Rabbi Aryeh Stern and Rabbi Shlomo Amar, the chief Ashkenazi and Sephardi rabbis of Jerusalem, have called on the Jerusalem Municipal Council to close leisure and recreation venues such as the Yes Planet cinema complex on Shabbat, and for residents to shop only at Shabbat observant businesses.
Their statement, made following a conference on Shabbat observance last week organized by the Liba Center, a conservative National Religious organization, called in general terms for Shabbat desecration in Jerusalem to be reduced, and made several suggestions to city residents for how to help others observe the day of rest.
Along with calling for the closure of Yes Planet, the rabbis somewhat oddly specified that the Khan Theater and the Cafe Alma eatery should also be closed on Shabbat, despite the fact that Cafe Alma closed down in November and the Khan Theater does not stage performances on Shabbat.
The rabbis also rather curiously failed to mention the First Train Station, where cultural events and open restaurants have generated anger and significant opposition from the haredi (ultra-Orthodox) and conservative national religious leadership.
A spokesman for Liba said he could not go into detail about the statement, and said simply that it was intended as a general call to strengthen Shabbat observance in Jerusalem.
In addition, the general status quo regarding Shabbat around the country is that while commercial activity such as shopping should be halted on Shabbat, places of leisure and recreation – such as cinemas, theaters, other cultural activities and restaurants – are allowed to operate.
Despite this, the Jerusalem chief rabbis adopted a strong stance against all activity in the capital that contravenes the laws of Shabbat.
“Do not lend a hand to the desecration of Shabbat in the Holy City of Jerusalem,” the rabbis declared in their statement.
“Strengthen the status of Shabbat in the courtyards of Jerusalem and raise it up in Israel, because it is beloved to us,” the statement continued, imploring municipal councilors, among others, “not to allow political considerations to determine the nature of Shabbat in the Holy City.”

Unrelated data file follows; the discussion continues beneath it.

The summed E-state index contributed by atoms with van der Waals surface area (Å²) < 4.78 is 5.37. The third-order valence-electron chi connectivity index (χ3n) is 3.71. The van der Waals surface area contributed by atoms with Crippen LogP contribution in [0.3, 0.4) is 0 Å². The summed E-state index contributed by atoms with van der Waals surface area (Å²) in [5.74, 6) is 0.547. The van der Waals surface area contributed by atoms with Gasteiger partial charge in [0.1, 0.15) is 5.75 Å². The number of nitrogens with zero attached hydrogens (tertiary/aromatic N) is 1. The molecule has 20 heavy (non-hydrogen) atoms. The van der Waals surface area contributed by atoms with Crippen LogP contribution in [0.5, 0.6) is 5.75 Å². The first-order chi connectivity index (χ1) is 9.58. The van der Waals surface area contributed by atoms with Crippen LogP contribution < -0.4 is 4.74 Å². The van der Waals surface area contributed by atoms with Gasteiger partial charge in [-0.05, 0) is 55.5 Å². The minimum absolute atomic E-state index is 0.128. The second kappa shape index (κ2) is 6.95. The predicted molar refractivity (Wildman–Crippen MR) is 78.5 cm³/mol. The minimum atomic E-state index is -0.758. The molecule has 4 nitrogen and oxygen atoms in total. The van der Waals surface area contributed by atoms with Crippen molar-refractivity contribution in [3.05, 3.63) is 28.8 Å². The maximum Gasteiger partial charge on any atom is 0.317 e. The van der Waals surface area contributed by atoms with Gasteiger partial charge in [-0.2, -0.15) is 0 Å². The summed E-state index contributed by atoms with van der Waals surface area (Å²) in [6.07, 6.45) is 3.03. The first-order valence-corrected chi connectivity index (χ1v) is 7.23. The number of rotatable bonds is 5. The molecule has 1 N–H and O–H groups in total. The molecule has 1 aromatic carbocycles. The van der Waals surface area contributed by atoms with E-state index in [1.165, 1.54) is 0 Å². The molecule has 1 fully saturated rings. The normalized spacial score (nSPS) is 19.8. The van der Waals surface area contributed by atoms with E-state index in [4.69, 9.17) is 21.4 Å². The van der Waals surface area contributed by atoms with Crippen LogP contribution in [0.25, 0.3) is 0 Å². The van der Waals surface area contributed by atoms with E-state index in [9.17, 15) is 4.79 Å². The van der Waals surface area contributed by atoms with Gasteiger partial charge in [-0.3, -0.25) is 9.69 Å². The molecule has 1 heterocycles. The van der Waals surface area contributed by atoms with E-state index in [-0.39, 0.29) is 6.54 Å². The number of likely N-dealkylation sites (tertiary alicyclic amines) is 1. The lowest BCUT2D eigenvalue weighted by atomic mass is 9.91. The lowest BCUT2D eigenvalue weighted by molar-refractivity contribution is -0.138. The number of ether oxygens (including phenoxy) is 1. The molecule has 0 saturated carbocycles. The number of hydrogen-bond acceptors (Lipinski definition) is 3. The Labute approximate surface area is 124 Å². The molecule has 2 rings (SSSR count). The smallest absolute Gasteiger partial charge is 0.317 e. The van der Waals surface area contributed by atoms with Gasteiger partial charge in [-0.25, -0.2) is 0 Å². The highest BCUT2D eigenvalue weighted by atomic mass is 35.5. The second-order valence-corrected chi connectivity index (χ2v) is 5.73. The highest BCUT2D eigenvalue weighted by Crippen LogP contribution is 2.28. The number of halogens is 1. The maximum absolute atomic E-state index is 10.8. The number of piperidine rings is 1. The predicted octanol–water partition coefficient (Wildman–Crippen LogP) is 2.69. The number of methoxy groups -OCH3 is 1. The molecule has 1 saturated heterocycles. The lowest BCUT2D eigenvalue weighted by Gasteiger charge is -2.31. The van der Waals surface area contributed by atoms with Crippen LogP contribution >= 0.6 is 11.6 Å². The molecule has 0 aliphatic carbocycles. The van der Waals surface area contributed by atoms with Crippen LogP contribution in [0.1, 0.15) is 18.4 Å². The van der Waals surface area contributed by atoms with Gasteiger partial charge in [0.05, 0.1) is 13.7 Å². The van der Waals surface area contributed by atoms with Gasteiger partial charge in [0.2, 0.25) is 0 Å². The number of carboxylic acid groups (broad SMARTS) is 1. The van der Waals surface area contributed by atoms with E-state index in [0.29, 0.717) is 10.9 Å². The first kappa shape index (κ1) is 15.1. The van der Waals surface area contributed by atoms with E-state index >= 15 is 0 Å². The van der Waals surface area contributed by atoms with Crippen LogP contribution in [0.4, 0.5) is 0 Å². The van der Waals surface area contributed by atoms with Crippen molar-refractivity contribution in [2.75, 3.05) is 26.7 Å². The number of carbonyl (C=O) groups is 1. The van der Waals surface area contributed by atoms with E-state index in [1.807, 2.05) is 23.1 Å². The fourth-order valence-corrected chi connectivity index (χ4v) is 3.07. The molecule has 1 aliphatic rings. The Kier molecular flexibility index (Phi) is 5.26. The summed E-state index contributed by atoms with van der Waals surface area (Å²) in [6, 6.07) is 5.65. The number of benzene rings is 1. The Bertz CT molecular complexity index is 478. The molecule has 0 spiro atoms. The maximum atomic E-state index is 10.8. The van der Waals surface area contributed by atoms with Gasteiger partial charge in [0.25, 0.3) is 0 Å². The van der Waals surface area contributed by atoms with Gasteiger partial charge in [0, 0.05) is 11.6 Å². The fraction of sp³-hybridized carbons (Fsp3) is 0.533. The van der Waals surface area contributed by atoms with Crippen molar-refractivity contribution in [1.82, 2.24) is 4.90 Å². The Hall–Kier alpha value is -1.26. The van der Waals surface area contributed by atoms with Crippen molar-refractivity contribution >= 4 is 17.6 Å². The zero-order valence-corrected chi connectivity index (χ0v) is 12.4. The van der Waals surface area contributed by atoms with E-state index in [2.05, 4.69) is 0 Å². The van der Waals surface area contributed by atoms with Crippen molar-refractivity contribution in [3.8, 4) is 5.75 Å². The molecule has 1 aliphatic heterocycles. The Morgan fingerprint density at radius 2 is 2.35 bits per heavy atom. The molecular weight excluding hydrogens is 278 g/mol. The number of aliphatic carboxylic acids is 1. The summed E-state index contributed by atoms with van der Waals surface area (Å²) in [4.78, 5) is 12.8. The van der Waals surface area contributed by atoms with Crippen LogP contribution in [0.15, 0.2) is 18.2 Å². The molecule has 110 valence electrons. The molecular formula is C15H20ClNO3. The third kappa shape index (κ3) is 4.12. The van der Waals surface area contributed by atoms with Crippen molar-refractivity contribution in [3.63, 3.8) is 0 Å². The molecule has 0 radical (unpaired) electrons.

Among the recommendations made in the statement, which was signed by other state-paid neighborhood rabbis in the capital, was a call to residents finish their shopping on Friday at least two hours before Shabbat, so as to allow business owners the opportunity to get home before Shabbat commences.
They also recommended not traveling in a taxi close to Shabbat in order to allow drivers to get home in time, and said that residents should do their shopping in Shabbat-observant shops.
THE RABBIS also called on shop owners to declare that they are Shabbat-observant and to sign a “certificate of dedication to Shabbat in public.”
In addition, they said that Jerusalem Municipal Authority should stipulate in all municipal tenders that the entity which wins the tender commits to not working on Shabbat.
Finally, they said that a public address system should be established to broadcast to the public the time that Shabbat begins.
Rabbi Aharon Leibowitz, a former member of the Jerusalem Municipal Council for the Yerushalmim Party and currently the party’s chairman of the board, expressed disappointment with Stern in particular, writing on Facebook, “I did not fight for the election of a Zionist chief rabbi just so he can try and give it over to the exclusive hands of the haredim.”
Said Leibowitz, “As a believing Jew and a communal rabbi, I am pained to see Shabbat desecration, but as a person and a neighbor I am angered by the attempt to push the secular community out of Jerusalem.”
A spokesman for Stern responded by saying that during the election campaign for the municipal chief rabbis, the rabbi had said specifically to Leibowitz and others that he would not endorse Sabbath desecration.
Leibowitz replied by telling The Jerusalem Post
that he had not expected Stern to fight against the existing status quo.
Stern’s spokesman insisted that the Jerusalem chief rabbi was not “giving the city over to haredim, but rather was being faithful to God, to Jewish law as he sees it and rules, and to his conscience.” The spokesman also criticized Leibowitz for failing to speak directly with the rabbi, accusing him of politicizing Jewish law.
Dov Kalmanovitz, a municipal council member for Bayit Yehudi, said the religious-Zionist movement had always championed the connection between religion and state and that Shabbat was one of the central symbols of Judaism.
“Opening shops, cinemas and so on harms this Jewish symbol in public,” argued Kalmanovitz, who supports closing the First Train Station, Yes Planet and other businesses on Shabbat.
He argued that the status quo does not allow for recreational activity and institutions to open on Shabbat, since there had only ever been one cinema open in the city on Shabbat in the past. He insisted that the status quo should reflect a “frozen situation” from when the state was established, meaning that only those institutions that were open then should be open now.
He also insisted that secular people are not leaving Jerusalem because of shops, businesses and cultural activities being closed on Shabbat, saying there are more such places open today than in the past, and that secular people are still leaving.
Instead, he said it is lack of employment opportunities and affordable housing that are driving secular people out of the city.